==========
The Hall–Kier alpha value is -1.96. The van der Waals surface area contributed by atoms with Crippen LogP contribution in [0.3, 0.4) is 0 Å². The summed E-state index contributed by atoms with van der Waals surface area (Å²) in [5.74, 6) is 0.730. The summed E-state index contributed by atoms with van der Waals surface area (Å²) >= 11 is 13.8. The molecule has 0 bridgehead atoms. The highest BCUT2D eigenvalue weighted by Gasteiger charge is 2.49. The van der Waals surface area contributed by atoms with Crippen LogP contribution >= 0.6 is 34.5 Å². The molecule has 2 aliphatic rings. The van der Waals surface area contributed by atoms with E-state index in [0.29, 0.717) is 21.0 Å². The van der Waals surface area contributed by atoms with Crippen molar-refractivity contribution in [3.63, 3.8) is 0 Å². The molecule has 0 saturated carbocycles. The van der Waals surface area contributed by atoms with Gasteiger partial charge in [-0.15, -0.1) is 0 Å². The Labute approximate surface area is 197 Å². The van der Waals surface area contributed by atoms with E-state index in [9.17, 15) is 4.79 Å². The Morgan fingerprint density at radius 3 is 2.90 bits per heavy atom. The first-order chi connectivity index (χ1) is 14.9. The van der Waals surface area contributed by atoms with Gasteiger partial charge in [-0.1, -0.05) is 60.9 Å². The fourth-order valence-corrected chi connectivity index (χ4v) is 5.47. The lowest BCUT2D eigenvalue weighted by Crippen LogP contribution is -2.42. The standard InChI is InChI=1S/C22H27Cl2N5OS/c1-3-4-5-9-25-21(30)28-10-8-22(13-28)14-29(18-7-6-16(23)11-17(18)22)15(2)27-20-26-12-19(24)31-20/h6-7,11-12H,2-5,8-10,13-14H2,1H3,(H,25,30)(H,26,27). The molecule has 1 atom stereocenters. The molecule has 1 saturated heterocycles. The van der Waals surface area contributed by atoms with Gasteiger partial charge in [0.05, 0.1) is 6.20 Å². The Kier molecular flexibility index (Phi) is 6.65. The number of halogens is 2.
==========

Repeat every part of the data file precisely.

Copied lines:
The Hall–Kier alpha value is -1.96. The van der Waals surface area contributed by atoms with Crippen LogP contribution in [0.3, 0.4) is 0 Å². The summed E-state index contributed by atoms with van der Waals surface area (Å²) in [5.74, 6) is 0.730. The summed E-state index contributed by atoms with van der Waals surface area (Å²) >= 11 is 13.8. The molecule has 0 bridgehead atoms. The highest BCUT2D eigenvalue weighted by Gasteiger charge is 2.49. The van der Waals surface area contributed by atoms with Crippen LogP contribution >= 0.6 is 34.5 Å². The molecule has 2 aliphatic rings. The van der Waals surface area contributed by atoms with E-state index in [0.29, 0.717) is 21.0 Å². The van der Waals surface area contributed by atoms with Crippen molar-refractivity contribution in [3.63, 3.8) is 0 Å². The molecule has 0 saturated carbocycles. The van der Waals surface area contributed by atoms with Gasteiger partial charge in [-0.15, -0.1) is 0 Å². The Labute approximate surface area is 197 Å². The van der Waals surface area contributed by atoms with E-state index in [9.17, 15) is 4.79 Å². The Morgan fingerprint density at radius 3 is 2.90 bits per heavy atom. The first-order chi connectivity index (χ1) is 14.9. The van der Waals surface area contributed by atoms with Gasteiger partial charge in [-0.1, -0.05) is 60.9 Å². The fourth-order valence-corrected chi connectivity index (χ4v) is 5.47. The lowest BCUT2D eigenvalue weighted by Crippen LogP contribution is -2.42. The standard InChI is InChI=1S/C22H27Cl2N5OS/c1-3-4-5-9-25-21(30)28-10-8-22(13-28)14-29(18-7-6-16(23)11-17(18)22)15(2)27-20-26-12-19(24)31-20/h6-7,11-12H,2-5,8-10,13-14H2,1H3,(H,25,30)(H,26,27). The molecule has 1 atom stereocenters. The molecule has 1 saturated heterocycles. The van der Waals surface area contributed by atoms with Gasteiger partial charge in [0.05, 0.1) is 6.20 Å². The Kier molecular flexibility index (Phi) is 6.65. The number of halogens is 2.